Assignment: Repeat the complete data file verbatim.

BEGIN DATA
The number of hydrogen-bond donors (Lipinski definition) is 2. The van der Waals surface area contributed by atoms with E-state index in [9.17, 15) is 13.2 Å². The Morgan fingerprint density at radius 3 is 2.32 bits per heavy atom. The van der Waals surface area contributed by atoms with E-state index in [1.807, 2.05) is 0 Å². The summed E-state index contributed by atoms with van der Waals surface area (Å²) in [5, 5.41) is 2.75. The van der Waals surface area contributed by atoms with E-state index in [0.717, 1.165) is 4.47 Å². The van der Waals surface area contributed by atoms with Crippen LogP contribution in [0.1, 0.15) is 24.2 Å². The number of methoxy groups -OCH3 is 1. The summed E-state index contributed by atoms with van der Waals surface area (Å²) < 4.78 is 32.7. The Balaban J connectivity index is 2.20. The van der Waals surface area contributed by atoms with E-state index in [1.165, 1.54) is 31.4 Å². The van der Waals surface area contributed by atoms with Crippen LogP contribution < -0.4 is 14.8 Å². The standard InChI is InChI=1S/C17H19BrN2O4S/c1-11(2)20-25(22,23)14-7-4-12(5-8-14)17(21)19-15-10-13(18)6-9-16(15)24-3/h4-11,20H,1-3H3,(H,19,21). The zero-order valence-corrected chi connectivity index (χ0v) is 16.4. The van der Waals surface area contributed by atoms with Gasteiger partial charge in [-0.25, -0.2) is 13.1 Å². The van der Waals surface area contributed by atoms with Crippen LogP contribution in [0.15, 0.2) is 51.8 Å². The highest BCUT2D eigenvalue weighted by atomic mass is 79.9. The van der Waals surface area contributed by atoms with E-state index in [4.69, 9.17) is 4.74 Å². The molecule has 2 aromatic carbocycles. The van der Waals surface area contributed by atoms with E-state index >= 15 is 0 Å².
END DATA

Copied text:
The number of hydrogen-bond donors (Lipinski definition) is 2. The van der Waals surface area contributed by atoms with E-state index in [9.17, 15) is 13.2 Å². The Morgan fingerprint density at radius 3 is 2.32 bits per heavy atom. The van der Waals surface area contributed by atoms with E-state index in [1.807, 2.05) is 0 Å². The summed E-state index contributed by atoms with van der Waals surface area (Å²) in [5, 5.41) is 2.75. The van der Waals surface area contributed by atoms with E-state index in [0.717, 1.165) is 4.47 Å². The van der Waals surface area contributed by atoms with Crippen LogP contribution in [0.1, 0.15) is 24.2 Å². The number of methoxy groups -OCH3 is 1. The summed E-state index contributed by atoms with van der Waals surface area (Å²) < 4.78 is 32.7. The Balaban J connectivity index is 2.20. The van der Waals surface area contributed by atoms with E-state index in [1.165, 1.54) is 31.4 Å². The van der Waals surface area contributed by atoms with Crippen LogP contribution < -0.4 is 14.8 Å². The standard InChI is InChI=1S/C17H19BrN2O4S/c1-11(2)20-25(22,23)14-7-4-12(5-8-14)17(21)19-15-10-13(18)6-9-16(15)24-3/h4-11,20H,1-3H3,(H,19,21). The zero-order valence-corrected chi connectivity index (χ0v) is 16.4. The van der Waals surface area contributed by atoms with Gasteiger partial charge in [-0.25, -0.2) is 13.1 Å². The van der Waals surface area contributed by atoms with Crippen LogP contribution in [0.15, 0.2) is 51.8 Å². The highest BCUT2D eigenvalue weighted by atomic mass is 79.9. The van der Waals surface area contributed by atoms with E-state index in [4.69, 9.17) is 4.74 Å². The molecule has 2 aromatic carbocycles. The van der Waals surface area contributed by atoms with E-state index >= 15 is 0 Å².